The presence of window seals is one of the key differences between single and double or triple pane windows. Windows with seals are constructed from 2 or 3 panes of glass which are separated by a thermal spacer of an inert gas or a partial vacuum. The series of panes and spacers is sealed together at the edges to prevent the gas/vacuum from escaping and contaminants from infiltrating.
How Can I Tell If My Window Seal Has Failed?
1. Windows appear dirty even though they have been freshly cleaned.
A broken window seal is no longer able to keep out dust and dirt. On windy days, small particles get blown in between the panes and become trapped there. Small bugs may also work their way in.
If you have cleaned both the inside and the outside of your windows, but they still look dirty, the dirt is most likely lurking between the panes and is caused by a seal failure.
2. Condensation occurs between the panes of glass.
The purpose of window seals is to create a thermal barrier between the inside and outside of the window so that heat transfer is lessened. When the seal fails, the space between the windows is directly exposed to temperature and humidity fluctuations. Moisture becomes trapped between the panes and is visible in the form of condensation. The condensation is likely to be most prevalent during periods of extreme temperature and humidity fluctuations.
Rather than waiting for the weather to change, you can test for condensation by intentionally creating a temperature differential and observing the results.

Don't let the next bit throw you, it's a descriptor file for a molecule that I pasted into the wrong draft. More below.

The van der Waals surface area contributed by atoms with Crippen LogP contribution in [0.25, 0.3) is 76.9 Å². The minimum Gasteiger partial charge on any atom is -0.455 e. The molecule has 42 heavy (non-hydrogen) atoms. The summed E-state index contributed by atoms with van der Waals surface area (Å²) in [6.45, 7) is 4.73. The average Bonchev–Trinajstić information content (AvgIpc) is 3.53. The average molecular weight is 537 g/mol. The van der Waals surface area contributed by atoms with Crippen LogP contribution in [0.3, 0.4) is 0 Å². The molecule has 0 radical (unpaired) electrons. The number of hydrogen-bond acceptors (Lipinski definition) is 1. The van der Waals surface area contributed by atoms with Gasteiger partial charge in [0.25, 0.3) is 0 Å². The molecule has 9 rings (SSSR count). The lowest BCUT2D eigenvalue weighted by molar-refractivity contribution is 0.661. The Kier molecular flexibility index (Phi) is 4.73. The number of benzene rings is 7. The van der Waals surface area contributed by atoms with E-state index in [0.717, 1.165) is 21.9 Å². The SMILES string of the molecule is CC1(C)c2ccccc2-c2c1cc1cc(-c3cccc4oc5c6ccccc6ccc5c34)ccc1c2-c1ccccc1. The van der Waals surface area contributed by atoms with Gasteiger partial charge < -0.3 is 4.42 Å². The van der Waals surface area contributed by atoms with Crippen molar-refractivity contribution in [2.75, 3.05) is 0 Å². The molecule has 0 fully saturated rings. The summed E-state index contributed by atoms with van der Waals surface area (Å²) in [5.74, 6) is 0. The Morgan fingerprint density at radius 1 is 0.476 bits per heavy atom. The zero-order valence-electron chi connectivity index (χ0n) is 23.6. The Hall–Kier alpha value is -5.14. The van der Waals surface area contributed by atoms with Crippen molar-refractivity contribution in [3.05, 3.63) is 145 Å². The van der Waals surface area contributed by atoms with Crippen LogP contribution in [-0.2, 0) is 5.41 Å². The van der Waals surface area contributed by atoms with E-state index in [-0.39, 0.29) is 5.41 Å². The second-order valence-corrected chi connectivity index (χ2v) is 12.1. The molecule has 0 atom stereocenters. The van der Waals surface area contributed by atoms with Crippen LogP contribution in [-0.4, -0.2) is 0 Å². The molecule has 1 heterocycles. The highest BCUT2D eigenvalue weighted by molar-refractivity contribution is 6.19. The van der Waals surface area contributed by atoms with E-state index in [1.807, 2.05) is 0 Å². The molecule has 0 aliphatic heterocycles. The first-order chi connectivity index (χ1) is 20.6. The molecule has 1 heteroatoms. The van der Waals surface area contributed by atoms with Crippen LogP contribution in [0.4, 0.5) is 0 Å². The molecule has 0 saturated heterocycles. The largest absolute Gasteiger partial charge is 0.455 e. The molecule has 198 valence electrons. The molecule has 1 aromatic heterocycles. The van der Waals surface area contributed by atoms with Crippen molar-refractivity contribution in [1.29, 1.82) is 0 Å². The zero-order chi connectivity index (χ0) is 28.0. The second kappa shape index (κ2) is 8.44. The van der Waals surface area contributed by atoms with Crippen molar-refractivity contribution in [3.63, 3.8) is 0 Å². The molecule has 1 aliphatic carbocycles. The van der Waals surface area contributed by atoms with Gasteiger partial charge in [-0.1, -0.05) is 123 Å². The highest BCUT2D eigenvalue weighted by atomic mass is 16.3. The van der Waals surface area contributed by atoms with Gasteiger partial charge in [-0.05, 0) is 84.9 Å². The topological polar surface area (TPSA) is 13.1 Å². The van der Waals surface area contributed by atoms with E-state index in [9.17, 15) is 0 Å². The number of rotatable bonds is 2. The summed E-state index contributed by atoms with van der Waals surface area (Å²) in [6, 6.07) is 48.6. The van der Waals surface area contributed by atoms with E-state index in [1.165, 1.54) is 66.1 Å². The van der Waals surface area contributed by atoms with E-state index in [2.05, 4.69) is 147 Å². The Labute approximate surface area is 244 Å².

If you are seeing water droplets, fog or frost between your window panes, your window seal has likely failed.
3. The window panes appear distorted in the center.
The construction of sealed windows is such that the inert gas or vacuum pocket is designed to exist in a state of equilibrium with the glass panes. If the seal fails, the gas leaks out or the vacuum is replaced with air. This can alter the structural stability of the window pane itself, causing visual changes.
To check for this, stand outside and observe the window from various angles and distances to look for distortions. The most common area for distortions to initially form is in the center of the glass.
What Causes Window Seals to Fail?
If your window seals have failed, it may be due to defective manufacturing or damage that occurred during shipping or installation.
Extreme weather conditions with accompanying temperature and humidity fluctuations are hard on windows and can also lead to seal failure.
Even if windows are manufactured, installed and maintenanced perfectly, seals may still fail as the windows age.
What Should I Do If My Window Seals Have Failed?
The first step to take if you suspect your seals have failed is to pull out your warranty paperwork and confirm whether your windows are still covered. Many windows come with a lifetime warranty that helps protect you from product failure.
Whether your windows are under warranty or not, we can inspect the windows and give you a no-obligation quote. Contact us today and we will be happy to help you get your home’s windows back to looking and functioning their best.
Questions to Ask a Window Installer by Russell Armstrong - https://chicagowindowguy.com/home-tips/what-questions-to-ask-window-installers/